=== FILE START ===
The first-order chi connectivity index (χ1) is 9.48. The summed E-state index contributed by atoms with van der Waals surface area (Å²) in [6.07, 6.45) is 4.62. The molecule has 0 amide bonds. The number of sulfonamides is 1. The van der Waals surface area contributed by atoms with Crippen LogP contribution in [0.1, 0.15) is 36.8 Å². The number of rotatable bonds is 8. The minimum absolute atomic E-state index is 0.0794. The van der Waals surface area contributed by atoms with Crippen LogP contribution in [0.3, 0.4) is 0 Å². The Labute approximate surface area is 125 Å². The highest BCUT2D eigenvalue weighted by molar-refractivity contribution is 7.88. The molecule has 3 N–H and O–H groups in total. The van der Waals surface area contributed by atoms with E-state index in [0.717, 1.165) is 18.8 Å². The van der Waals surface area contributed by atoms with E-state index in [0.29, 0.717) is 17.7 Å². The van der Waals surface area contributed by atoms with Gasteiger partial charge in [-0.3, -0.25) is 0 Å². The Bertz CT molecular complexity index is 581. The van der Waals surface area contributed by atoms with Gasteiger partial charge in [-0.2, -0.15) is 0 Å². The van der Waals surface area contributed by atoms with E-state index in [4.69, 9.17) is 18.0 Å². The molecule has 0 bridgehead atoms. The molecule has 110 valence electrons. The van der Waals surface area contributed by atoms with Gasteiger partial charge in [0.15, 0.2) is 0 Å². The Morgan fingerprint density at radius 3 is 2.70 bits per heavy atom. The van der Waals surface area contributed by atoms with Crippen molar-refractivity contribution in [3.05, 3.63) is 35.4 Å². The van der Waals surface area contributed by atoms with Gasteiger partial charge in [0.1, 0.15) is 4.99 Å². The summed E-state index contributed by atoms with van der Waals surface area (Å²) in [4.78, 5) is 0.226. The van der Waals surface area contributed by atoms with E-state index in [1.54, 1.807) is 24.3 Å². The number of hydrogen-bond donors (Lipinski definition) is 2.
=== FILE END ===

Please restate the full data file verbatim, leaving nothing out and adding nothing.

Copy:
The first-order chi connectivity index (χ1) is 9.48. The summed E-state index contributed by atoms with van der Waals surface area (Å²) in [6.07, 6.45) is 4.62. The molecule has 0 amide bonds. The number of sulfonamides is 1. The van der Waals surface area contributed by atoms with Crippen LogP contribution in [0.1, 0.15) is 36.8 Å². The number of rotatable bonds is 8. The minimum absolute atomic E-state index is 0.0794. The van der Waals surface area contributed by atoms with Crippen LogP contribution in [0.3, 0.4) is 0 Å². The Labute approximate surface area is 125 Å². The highest BCUT2D eigenvalue weighted by molar-refractivity contribution is 7.88. The molecule has 3 N–H and O–H groups in total. The van der Waals surface area contributed by atoms with E-state index in [0.717, 1.165) is 18.8 Å². The van der Waals surface area contributed by atoms with E-state index in [0.29, 0.717) is 17.7 Å². The van der Waals surface area contributed by atoms with Gasteiger partial charge in [-0.3, -0.25) is 0 Å². The Bertz CT molecular complexity index is 581. The van der Waals surface area contributed by atoms with Gasteiger partial charge in [-0.2, -0.15) is 0 Å². The van der Waals surface area contributed by atoms with E-state index in [4.69, 9.17) is 18.0 Å². The molecule has 0 bridgehead atoms. The molecule has 110 valence electrons. The van der Waals surface area contributed by atoms with Gasteiger partial charge in [0.15, 0.2) is 0 Å². The Morgan fingerprint density at radius 3 is 2.70 bits per heavy atom. The van der Waals surface area contributed by atoms with Crippen molar-refractivity contribution in [3.05, 3.63) is 35.4 Å². The van der Waals surface area contributed by atoms with Gasteiger partial charge in [0.1, 0.15) is 4.99 Å². The summed E-state index contributed by atoms with van der Waals surface area (Å²) in [4.78, 5) is 0.226. The van der Waals surface area contributed by atoms with E-state index in [1.54, 1.807) is 24.3 Å². The number of hydrogen-bond donors (Lipinski definition) is 2.